By Jo Mooy
It’s a sacred object described as a cup, a bowl, and even a dish or platter. Traditionally it’s thought to be the cup that Jesus drank from at the Last Supper. After the crucifixion, Joseph of Arimathea is alleged to have brought the cup to Britain and hidden it somewhere. Another legend says Mary Magdalene, the wife of Jesus, took the cup to France. Still another says after the disciples scattered, James took it to Campostela in Spain.
In medieval times, the legends started again and the cup was given the name the Holy Grail. It became one of the most long-lasting tales in European literature and art. It was King Arthur’s greatest quest to find the Grail, though he never did. It was a quest that sparked the Knights of the Round Table to find it. Sir Galahad, whose shield was a red cross on a white background, was said to be the only one to have seen the Grail, giving rise to the later legends that the Knights Templars, who also carried the same shield as Galahad, had taken the Grail to Scotland.
There are more than 200 locations vying for the title “Home of the Holy Grail.” Can each one be the Grail? I think so! Each one has its own history of how the cup or chalice displayed came to be in that specific location. That history is treasured by each location, and it attracts millions of pilgrims to the church or cathedral to see it. It has produced miracles, healings, lands purged of pestilence, and special indulgences granted to those visitors. In this regard, their strong belief systems brought the desired result and enhance the myth that the Holy Grail in each specific church is magical and therefore the “real” one.
For centuries the search for the Grail was a physical one. Today, the idea of the Grail has mystic symbolism. The search for it is a personal initiation. It’s a quest of the soul. It’s pursuing the spiritual meaning in life. It’s reverence for the sanctity of each person. It’s an alchemical transformation that occurs when the divinity within each individual is realized. And if in the process you stumble upon one of the physical locations and feel a magical spark, all the better.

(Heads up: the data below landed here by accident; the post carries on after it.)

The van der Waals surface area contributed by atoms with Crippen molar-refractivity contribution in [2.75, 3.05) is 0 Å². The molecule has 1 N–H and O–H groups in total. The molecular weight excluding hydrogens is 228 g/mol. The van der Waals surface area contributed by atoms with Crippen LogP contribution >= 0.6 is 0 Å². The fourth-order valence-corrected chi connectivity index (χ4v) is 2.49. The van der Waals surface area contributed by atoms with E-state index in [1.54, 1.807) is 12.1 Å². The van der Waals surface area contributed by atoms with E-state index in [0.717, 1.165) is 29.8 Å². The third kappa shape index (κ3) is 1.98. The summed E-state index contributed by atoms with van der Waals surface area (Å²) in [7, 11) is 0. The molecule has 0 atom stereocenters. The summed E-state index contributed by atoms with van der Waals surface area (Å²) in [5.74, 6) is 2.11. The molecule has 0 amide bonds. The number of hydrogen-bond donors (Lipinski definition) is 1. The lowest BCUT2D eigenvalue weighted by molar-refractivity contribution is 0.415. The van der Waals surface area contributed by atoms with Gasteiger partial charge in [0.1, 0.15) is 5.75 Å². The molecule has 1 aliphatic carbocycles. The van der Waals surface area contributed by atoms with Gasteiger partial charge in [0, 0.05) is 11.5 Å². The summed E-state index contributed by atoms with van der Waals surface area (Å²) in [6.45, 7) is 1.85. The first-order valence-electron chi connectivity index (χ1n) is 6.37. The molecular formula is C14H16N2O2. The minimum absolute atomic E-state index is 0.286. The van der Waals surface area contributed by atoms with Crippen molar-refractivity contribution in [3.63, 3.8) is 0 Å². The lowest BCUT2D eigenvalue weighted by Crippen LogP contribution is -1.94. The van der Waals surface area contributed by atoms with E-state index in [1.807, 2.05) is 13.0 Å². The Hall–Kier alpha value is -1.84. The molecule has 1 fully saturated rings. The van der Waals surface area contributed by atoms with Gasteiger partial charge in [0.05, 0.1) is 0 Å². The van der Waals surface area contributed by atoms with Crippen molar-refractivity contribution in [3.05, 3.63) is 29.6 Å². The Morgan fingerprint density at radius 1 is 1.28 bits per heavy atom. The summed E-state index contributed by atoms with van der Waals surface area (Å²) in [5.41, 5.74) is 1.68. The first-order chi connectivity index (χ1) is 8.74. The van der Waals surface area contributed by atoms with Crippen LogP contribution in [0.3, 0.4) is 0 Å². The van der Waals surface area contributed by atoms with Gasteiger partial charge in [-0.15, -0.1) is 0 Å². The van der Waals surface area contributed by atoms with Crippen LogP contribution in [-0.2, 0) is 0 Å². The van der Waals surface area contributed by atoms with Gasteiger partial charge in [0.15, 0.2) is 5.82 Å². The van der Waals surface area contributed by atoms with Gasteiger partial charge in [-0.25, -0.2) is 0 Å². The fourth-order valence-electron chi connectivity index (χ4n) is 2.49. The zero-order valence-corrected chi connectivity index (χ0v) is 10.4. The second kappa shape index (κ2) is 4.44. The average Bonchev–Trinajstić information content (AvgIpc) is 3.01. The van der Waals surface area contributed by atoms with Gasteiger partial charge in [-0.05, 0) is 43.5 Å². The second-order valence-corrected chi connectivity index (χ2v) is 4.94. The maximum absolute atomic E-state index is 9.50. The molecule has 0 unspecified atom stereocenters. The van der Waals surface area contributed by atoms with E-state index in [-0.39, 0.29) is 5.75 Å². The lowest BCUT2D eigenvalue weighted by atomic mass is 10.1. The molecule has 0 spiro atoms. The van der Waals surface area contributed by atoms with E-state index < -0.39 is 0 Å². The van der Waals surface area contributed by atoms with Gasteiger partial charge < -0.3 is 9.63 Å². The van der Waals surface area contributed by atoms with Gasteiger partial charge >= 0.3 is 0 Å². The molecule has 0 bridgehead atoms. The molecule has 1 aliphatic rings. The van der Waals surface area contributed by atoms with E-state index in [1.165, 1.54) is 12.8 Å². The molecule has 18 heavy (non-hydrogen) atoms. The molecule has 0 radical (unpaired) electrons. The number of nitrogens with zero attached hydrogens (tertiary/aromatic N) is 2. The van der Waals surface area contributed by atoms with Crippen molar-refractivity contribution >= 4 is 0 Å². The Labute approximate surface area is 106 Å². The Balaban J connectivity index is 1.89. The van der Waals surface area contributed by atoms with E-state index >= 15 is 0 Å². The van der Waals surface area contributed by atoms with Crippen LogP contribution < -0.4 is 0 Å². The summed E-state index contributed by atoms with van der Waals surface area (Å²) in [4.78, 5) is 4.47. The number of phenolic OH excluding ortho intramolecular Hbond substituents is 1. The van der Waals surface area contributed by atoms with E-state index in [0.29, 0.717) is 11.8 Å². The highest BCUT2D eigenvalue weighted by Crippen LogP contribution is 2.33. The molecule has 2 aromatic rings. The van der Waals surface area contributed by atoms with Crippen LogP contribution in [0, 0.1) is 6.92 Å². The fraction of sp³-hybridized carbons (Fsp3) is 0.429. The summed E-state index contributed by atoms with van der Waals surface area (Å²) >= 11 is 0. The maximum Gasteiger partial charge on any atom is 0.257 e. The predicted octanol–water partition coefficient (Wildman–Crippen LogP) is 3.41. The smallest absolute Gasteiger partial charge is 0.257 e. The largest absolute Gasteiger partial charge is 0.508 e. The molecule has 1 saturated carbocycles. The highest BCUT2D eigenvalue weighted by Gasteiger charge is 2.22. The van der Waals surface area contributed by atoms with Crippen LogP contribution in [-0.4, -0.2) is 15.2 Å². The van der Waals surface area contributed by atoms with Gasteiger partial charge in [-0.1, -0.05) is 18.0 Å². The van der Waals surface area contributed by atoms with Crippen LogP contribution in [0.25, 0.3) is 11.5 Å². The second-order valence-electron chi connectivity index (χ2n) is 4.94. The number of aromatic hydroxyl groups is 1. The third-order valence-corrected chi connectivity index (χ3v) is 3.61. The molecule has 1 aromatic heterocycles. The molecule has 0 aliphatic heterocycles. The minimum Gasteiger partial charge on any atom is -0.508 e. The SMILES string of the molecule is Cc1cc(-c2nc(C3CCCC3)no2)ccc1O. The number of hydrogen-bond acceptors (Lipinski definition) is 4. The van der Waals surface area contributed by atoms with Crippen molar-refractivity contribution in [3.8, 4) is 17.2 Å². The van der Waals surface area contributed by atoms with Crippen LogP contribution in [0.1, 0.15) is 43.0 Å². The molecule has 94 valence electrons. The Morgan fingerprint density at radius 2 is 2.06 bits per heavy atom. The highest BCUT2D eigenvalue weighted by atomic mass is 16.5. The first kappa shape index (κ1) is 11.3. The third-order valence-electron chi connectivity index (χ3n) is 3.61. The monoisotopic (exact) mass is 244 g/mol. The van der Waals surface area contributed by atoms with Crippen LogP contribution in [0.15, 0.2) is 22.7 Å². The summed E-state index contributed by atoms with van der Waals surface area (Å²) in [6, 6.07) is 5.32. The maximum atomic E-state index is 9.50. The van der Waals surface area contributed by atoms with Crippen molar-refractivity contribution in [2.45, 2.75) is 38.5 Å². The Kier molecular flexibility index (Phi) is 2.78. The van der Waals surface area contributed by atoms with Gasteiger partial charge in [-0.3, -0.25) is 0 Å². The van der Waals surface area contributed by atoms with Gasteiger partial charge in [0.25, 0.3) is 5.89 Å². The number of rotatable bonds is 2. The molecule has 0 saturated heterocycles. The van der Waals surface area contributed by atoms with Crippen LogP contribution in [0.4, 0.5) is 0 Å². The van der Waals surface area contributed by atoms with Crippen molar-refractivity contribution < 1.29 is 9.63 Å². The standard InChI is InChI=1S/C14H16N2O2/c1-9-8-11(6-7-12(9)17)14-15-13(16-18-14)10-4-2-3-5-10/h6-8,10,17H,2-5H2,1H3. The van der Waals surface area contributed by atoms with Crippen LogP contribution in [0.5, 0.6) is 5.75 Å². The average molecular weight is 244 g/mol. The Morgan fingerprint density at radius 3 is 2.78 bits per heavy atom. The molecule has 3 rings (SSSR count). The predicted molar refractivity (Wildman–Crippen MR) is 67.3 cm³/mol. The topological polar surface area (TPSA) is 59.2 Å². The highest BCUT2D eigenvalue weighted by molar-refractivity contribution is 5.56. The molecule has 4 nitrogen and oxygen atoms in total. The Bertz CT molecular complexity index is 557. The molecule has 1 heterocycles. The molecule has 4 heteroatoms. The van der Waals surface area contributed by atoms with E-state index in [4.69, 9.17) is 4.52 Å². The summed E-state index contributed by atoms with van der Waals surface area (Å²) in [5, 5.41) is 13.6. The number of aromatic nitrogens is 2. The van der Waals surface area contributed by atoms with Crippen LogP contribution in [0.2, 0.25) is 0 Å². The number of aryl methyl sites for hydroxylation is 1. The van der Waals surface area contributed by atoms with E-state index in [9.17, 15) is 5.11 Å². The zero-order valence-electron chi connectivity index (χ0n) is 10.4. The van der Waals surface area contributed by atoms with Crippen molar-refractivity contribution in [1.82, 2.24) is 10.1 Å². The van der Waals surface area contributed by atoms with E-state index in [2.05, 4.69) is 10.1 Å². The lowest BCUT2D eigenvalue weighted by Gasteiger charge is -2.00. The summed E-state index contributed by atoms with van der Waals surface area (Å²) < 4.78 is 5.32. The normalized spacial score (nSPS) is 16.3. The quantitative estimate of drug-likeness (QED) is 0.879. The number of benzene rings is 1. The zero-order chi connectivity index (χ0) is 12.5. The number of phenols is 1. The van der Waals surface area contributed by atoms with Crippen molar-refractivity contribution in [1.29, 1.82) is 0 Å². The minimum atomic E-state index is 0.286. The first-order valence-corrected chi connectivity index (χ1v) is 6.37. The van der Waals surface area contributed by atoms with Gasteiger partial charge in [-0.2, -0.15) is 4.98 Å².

In 2018, BBC published a story that the Cathedral of Valencia in Spain tops the list as the home of The Holy Grail. In a small side chapel sits a dark agate stone cup. The cup is perched on top of a medieval golden base with massive handles. The golden base is covered with pearls, emeralds, and rubies. But that’s just the outer covering. The “real cup” is the simple stone one, typical of what would have been used by a Jewish carpenter. So how did it get from an upper room outside of Jerusalem to Valencia?
The church history says Peter took the cup to Rome, where it remained in use for 250 years by subsequent Popes—until the Emperor Valerian began the persecution of Christians. Knowing it was not safe, the cup was taken to Huesca Spain, where it remained for hundreds of years. When invaders came to Spain in the 8th century, it was moved for safety to a monastery in northern Spain. Actual documentation of this cup begins in 1399, when it became part of King Martin’s royal reliquary. Martin’s successor King Alfonso moved the cup to Valencia in 1416.
What sets this cup apart from all others was its simplicity and archaeological dating between the second century BC and 1 AD.
A second city in Leon, Spain also claims to have the real Holy Grail. Suspiciously, it looks strikingly similar to the one in Valencia. It too is made of stone agate and there’s a stone “dish” in the bottom of the Golden Chalice that surrounds the stone. Might it not be possible that it was a custom of the time for people to carry their own eating and drinking vessels in their baggage while traveling? Maybe each disciple carried his own eating and drinking vessels with him when he left the Last Supper? That would explain how so many of the “stone vessels” ended up in different parts of Europe. And also why there’s a mystique about each one being the Holy Grail.
Is the real Holy Grail in Valencia? Does it matter? For one thing, the real Holy Grail is not a big medieval golden chalice. The eating vessels used by the simple people at the time of Jesus the carpenter, were rough-hewn wooden bowls, hammered bronze cups, or carved polished stone. Nonetheless, this cup in Valencia has a remarkable history and is revered by many. I plan to see it myself this year, and I fully expect to get a strong feeling about it. The cup will speak for itself.
Jo Mooy has studied with many spiritual traditions over the past 40 years. The wide diversity of this training allows her to develop spiritual seminars and retreats that explore inspirational concepts, give purpose and guidance to students, and present esoteric teachings in an understandable manner. Along with Patricia Cockerill, she has guided the Women’s Meditation Circle since January 2006 where it has been honored for five years in a row as the “Favorite Meditation” group in Sarasota, FL, by Natural Awakenings Magazine. Teaching and using Sound as a retreat healing practice, Jo was certified as a Sound Healer through Jonathan Goldman’s Sound Healing Association. She writes and publishes a monthly internationally distributed e-newsletter called Spiritual Connections and is a staff writer for Spirit of Maat magazine in Sedona. For more information go to www.starsoundings.com or email email@example.com.